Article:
CSI: Forensic Science for Wildlife

Wildlife crime is increasing, and not just in Africa – it is a global problem. Combating wildlife crime is essential if we want to preserve our natural heritage for the future of our children.

When my family and I visited Victoria Falls recently we made an appointment to visit the Victoria Falls Wildlife Trust’s laboratory, a member of the African Wildlife Forensics Network and soon to be registered as an internationally recognized forensics laboratory.  This was very interesting as I had not realised that there was a forensic laboratory in Zimbabwe. I thought all evidence collected from wildlife crimes had to be sent over our borders for processing. This still is partly true, and although the Wildlife Trust has quite a bit of equipment, more is desperately required, and much evidence is still sent out of the country for analysis. This is time-consuming and the courts often end up releasing the culprits before evidence can be submitted in order to secure a conviction.


Samples being prepared and inspected in the wildlife disease and forensics laboratory.

“Forensic” refers to the use of science or technology in an investigation and the establishment of facts or evidence for a court of law, be it due to poaching, trade in exotic species, illicit logging, protected species persecution or any other type of illegal exploitation of flora and fauna.


Testing a sample collected from a suspected cyanide poisoning case.

The biggest conservation issue in Southern Africa today is the malicious use of poison to poach elephant for their ivory, and wildlife forensics has become increasingly important in crime scene investigations because of this. Poisons such as cyanide are used to lace water holes, salt-licks and baited fruit. Cyanide is readily accessible in the gold mining industry. Unfortunately it is not just the elephants that suffer. The poison contaminates the source and the carcass and adversely impacts on the ecosystem, particularly scavengers such as vultures. Populations of eight out of 11 African vulture species have declined by 60 percent in the past 30 years, and have recently been uplisted to “endangered” or “critically endangered” on the IUCN Redlist because of this problem.


This vulture died next to the carcass of an elephant poisoned by cyanide.

Forensic science can be used to track and identify criminals using evidentiary analysis, be it DNA, trace evidence (hair or feathers, animal tracks) classification of animal products or imported, exported or traded goods, or the simple recognition of what constitutes indisputable, demonstrative evidence. While the use of forensics in wildlife and environmental crime is not the sole answer, it is one weapon in the fight for the protection of all species. The long-term survival of our ecosystem and natural environment may depend on it.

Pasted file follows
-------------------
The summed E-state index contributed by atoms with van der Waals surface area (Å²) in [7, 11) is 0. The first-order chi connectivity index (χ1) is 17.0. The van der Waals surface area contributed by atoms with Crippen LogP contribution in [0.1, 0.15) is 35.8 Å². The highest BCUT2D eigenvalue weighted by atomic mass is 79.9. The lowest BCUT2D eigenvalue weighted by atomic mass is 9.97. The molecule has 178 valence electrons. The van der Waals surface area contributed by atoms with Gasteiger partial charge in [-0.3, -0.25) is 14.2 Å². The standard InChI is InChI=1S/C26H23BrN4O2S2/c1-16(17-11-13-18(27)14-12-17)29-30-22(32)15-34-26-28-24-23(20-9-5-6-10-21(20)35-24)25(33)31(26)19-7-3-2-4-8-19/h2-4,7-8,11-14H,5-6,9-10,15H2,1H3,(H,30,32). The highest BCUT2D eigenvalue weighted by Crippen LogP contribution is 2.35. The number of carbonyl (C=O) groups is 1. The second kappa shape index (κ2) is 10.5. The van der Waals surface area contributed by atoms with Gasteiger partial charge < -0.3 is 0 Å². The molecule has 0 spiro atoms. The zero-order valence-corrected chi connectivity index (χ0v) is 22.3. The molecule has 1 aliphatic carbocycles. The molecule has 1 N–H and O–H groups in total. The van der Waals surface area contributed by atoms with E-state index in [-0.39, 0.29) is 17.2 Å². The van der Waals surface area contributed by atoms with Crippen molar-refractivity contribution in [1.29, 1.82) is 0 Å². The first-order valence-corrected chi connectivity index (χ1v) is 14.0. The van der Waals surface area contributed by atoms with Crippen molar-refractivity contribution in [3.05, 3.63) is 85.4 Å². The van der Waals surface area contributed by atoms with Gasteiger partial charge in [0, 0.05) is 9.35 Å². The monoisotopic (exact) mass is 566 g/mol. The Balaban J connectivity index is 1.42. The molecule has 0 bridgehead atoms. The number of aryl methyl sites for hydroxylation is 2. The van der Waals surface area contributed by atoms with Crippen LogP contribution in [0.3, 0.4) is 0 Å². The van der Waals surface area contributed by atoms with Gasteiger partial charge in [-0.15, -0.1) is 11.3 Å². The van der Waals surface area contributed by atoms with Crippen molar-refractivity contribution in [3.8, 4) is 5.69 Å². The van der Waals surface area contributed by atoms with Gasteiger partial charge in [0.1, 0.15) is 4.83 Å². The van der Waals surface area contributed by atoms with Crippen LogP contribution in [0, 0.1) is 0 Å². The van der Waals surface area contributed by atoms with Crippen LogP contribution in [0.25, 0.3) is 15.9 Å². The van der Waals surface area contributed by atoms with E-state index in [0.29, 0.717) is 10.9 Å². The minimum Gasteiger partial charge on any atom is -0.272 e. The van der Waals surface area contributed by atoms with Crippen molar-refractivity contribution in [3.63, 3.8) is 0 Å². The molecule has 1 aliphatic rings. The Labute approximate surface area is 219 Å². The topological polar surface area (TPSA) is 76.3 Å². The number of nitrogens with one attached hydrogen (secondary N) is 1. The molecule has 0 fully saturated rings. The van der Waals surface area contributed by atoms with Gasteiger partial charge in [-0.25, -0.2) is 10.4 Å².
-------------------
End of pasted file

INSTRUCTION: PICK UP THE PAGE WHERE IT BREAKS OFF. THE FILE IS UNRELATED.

Victoria Falls Wildlife Trust does an amazing job, but as a non-profit organisation, and with the increasing need for wildlife forensics work on the ground, funds are desperately needed. With more equipment and resources, their laboratory will be able to analyse samples submitted from wildlife crime scenes for faster turn round in the courts, ensuring less criminals are released due to lack of vital forensic evidence.

As well as a wildlife rehabilitation centre and laboratory, Victoria Falls Wildlife Trust is also a field station from which veterinarians and graduate students can study zoonotic diseases that can be transmitted across species and boundaries. Tuberculosis, anthrax, rabies and brucellosis (to name a few) can cause epidemic crashes of keystone and other wildlife species, resulting in serious socio-economic and public health consequences for southern Africa.


Collecting blood samples from members of a herd of buffalo to screen for diseases.

Another area of expertise is the cataloguing or “biobanking” of the genetic makeup of rhinos which will help protect them. Rhinos have been reduced to critically endangered numbers throughout most of Africa and dehorning them has become an important tool to deter poaching. During the dehorning process Victoria Falls Wildlife Trust takes blood and tissue samples from rhino in Zimbabwe to assess the health of these animals and catalogue their DNA, helping conservationists make husbandry and relocation decisions. It will also facilitate assisting the prosecution with scientific evidence in rhino horn trafficking cases.

Victoria Falls Wildlife Trust also runs a domestic pet vaccination program in collaboration with Veterinarians for Animal Welfare Zimbabwe (VAWZ), vaccinating and sterilising pets in the Victoria Falls rural and urban areas to prevent the spread of diseases like rabies, distemper, ehrlichia and leptospira to endangered or threatened carnivore species including wild dog, cheetah and lion.

Next week I shall describe the incredible work being undertaken by Victoria Falls Wildlife Trust in the community.

Please follow VFWT’s Facebook page, Instagram and Twitter accounts for more information on the day-to-day operations of this excellent organisation.

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